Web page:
SINGLE REVIEW: GOOD GRIEF by cleopatrick
Holy shit. HOLY shit. The boys are back. This is not a drill.
GOOD GRIEF is the latest single from New Rock Mafia founding fathers Luke Gruntz and Ian Fraser, otherwise known as cleopatrick. The Toronto based duo shot to success off the back of their track hometown a few years ago, and have been tearing up venues near you ever since. Their last single, sanjake, was released back in March 2019, so it's safe to say we've all been ravenous for new content for a hot minute.
The boys dropped the new track in an elaborate, crazy pirate radio website from the 90s (check cleopatrick.com) complete with live chat for everyone to scream at each other about how much they love the band. We were treated to a static countdown that featured the voices of NRM fans from across the globe, which really emphasises just how far and wide this community stretches - and it's truly heartwarming. New Rock Mafia is the most beautiful grassroots rock movement.
The transmission starts with the recent Ready the Prince drop, Regicide (read our interview with Steve about the track here). The hype builds. We're then hit with Best Direction from ZIG MENTALITY (surprise surprise, we wrote about that too). I'm having a full on heart attack by this stage. And then it happens: the glorious, heaven-sent moment we've been waiting for.
GOOD GRIEF - and along with it, the new era - begins.
The song immediately hits with a dirty, fuzzy, and recognisably cleopatrick rock riff that'll have you bopping up and down within seconds. Luke's vocals kick in, bringing some pretty fucking sexy yet gritty hip-hop vibes. When the chorus fires up, all the layers of the track mould together to form the most poetic, disemboweling noise you've ever heard. And you'll never want it to end - but it does. And then it's back again! This shit is fucking addictive. The melody is deliciously thick like poisoned honey, packed with a bucketload of that sweet aggression we've come to expect from cleo over the years.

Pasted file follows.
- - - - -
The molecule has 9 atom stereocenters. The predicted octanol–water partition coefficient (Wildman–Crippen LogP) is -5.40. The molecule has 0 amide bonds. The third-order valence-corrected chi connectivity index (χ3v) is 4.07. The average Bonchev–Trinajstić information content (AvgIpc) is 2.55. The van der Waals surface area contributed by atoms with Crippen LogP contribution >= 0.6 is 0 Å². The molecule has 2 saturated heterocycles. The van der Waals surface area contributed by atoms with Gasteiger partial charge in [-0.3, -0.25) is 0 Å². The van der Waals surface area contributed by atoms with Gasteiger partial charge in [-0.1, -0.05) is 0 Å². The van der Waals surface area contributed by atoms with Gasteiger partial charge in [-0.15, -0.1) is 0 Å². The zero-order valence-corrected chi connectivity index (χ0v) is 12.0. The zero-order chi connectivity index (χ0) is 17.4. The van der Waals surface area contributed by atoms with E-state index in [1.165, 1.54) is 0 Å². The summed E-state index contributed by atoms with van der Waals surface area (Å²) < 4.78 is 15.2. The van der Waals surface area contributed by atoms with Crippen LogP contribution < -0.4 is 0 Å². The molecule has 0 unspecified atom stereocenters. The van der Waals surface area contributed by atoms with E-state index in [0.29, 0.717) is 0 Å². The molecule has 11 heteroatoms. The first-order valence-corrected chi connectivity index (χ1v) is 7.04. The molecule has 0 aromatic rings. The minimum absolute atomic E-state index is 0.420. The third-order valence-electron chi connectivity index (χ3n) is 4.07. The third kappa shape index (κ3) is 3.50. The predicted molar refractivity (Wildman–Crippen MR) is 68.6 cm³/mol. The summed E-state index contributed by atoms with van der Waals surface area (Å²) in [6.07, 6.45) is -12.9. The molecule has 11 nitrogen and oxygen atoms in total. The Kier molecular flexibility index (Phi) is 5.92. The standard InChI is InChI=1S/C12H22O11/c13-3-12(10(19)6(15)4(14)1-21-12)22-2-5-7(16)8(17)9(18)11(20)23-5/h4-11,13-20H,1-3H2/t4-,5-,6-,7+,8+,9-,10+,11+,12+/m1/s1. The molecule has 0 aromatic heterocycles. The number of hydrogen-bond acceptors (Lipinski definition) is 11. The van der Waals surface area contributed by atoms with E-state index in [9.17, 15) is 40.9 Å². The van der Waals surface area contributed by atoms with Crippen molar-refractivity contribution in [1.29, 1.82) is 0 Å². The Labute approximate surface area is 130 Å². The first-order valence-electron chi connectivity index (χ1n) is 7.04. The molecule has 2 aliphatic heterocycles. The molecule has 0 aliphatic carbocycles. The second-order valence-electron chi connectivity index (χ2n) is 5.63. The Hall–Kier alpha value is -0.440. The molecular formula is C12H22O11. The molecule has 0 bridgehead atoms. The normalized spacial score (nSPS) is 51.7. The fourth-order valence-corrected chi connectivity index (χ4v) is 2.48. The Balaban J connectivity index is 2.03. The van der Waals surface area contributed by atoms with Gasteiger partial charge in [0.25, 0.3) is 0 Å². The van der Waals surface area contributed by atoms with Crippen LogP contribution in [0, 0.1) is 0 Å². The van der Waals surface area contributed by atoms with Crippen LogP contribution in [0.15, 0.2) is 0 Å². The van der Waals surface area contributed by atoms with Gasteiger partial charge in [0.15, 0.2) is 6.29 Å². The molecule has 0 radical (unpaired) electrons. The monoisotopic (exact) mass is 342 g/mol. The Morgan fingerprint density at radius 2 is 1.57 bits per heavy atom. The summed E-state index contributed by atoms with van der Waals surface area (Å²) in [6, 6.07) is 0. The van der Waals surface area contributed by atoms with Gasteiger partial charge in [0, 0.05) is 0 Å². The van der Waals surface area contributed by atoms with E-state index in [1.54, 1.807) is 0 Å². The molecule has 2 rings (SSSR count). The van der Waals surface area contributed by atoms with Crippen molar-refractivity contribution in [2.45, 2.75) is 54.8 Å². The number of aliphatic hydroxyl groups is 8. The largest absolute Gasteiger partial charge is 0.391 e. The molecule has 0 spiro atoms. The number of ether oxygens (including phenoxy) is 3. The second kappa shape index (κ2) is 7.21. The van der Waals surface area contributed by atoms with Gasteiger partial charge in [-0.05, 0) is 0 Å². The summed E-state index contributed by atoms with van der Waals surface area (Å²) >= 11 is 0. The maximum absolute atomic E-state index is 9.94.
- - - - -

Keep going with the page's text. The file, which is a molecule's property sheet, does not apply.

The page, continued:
You might notice a little ZIG MENTALITY flavour to the tune - GOOD GRIEF, (and the entire upcoming debut album) was fully written, recorded, and produced by Luke and Ian, along with Jig Dubé. There was no bullshit involvement from a label or any big name producers, "just 3 kids with some fuzz pedals and a point to prove. We chose to make this album in Jig’s basement, because we wanted to show the kids that come to our gigs that you don’t need to sign a major label deal, or assimilate with the modern “rockstar” phonies in order to make it. In fact it’s quite the opposite. All you need is some good friends and a little vision."
And that's exactly what good grief is about - the true essence of the "fuck the fakes" quote you may have seen floating around NRM socials. The boys describe it as "a double-edged sword meant to cut down those phonies, and unite our allies with a single swing. It’s here to strike fear in the hearts of our enemies, while simultaneously throwing an arm around our friends, introducing them to the new sound we have spent the last year-and-whatever totally obsessing over."
As you might've guessed, this song was conceived during quarantine, which whilst being a complete fucking pain in the ass for the boys - who had planned to record the album in April, and then go on a massive tour in the summer (including Reading and Leeds) - lead to a bit of a creative breakthrough for Luke. "After a few weeks of video games and dog walks, a silver-lining began to emerge. I started writing again, and found myself feeling more self-aware, vulnerable, hungry, and vengeful than ever before. a handful of new songs were sparked by this solitude, and they ended up quickly replacing parts of the album we thought we had been ready to record. GOOD GRIEF was one of those songs."
It was eventually recorded in June, by which time the boys were in a blind musical rage, ready to tear the fucking studio apart. "We tracked with a vengeance. We had fire in our eyes - memories of moshpit-friendships, shaken venue floors, and late night interstate wrong-turns in our hearts. We tracked these songs as a love-letter to everything we had experienced prior to covid, and everything we are longing to be reunited with."
A video will follow the tracks release, which much like the album, was completely DIY. "We conceptualized, directed, and edited the music video by ourselves in an afternoon with a rented camera and a friends backyard. The song and video are meant to imply a future filled with moshpits and chaos; requesting our fans hold-on a little longer. We will be reunited soon."
We can't fucking wait.
Article by Courtney Myers